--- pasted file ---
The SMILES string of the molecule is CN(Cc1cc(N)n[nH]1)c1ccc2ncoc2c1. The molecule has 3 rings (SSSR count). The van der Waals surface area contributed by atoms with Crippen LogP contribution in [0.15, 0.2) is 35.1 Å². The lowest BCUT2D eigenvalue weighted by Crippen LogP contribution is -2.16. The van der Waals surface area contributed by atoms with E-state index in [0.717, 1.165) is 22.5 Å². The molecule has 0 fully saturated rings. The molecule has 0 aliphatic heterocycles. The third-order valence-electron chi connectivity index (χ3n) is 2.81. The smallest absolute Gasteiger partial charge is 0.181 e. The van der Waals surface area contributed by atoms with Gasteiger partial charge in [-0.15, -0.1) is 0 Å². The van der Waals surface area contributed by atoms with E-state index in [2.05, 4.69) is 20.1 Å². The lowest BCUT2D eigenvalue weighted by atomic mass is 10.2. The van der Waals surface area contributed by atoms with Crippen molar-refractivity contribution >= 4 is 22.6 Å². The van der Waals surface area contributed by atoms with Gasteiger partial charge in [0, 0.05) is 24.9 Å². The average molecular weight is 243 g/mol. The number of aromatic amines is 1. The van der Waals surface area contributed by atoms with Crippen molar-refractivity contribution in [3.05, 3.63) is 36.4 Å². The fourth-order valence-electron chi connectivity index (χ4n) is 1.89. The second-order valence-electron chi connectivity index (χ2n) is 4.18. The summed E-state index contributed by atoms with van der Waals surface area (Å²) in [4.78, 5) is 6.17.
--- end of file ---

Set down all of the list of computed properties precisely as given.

The SMILES string of the molecule is CN(Cc1cc(N)n[nH]1)c1ccc2ncoc2c1. The molecule has 3 rings (SSSR count). The van der Waals surface area contributed by atoms with Crippen LogP contribution in [0.15, 0.2) is 35.1 Å². The lowest BCUT2D eigenvalue weighted by Crippen LogP contribution is -2.16. The van der Waals surface area contributed by atoms with E-state index in [0.717, 1.165) is 22.5 Å². The molecule has 0 fully saturated rings. The molecule has 0 aliphatic heterocycles. The third-order valence-electron chi connectivity index (χ3n) is 2.81. The smallest absolute Gasteiger partial charge is 0.181 e. The van der Waals surface area contributed by atoms with Gasteiger partial charge in [-0.15, -0.1) is 0 Å². The van der Waals surface area contributed by atoms with E-state index in [2.05, 4.69) is 20.1 Å². The lowest BCUT2D eigenvalue weighted by atomic mass is 10.2. The van der Waals surface area contributed by atoms with Crippen molar-refractivity contribution >= 4 is 22.6 Å². The van der Waals surface area contributed by atoms with Gasteiger partial charge in [0, 0.05) is 24.9 Å². The average molecular weight is 243 g/mol. The number of aromatic amines is 1. The van der Waals surface area contributed by atoms with Crippen molar-refractivity contribution in [3.05, 3.63) is 36.4 Å². The fourth-order valence-electron chi connectivity index (χ4n) is 1.89. The second-order valence-electron chi connectivity index (χ2n) is 4.18. The summed E-state index contributed by atoms with van der Waals surface area (Å²) in [4.78, 5) is 6.17.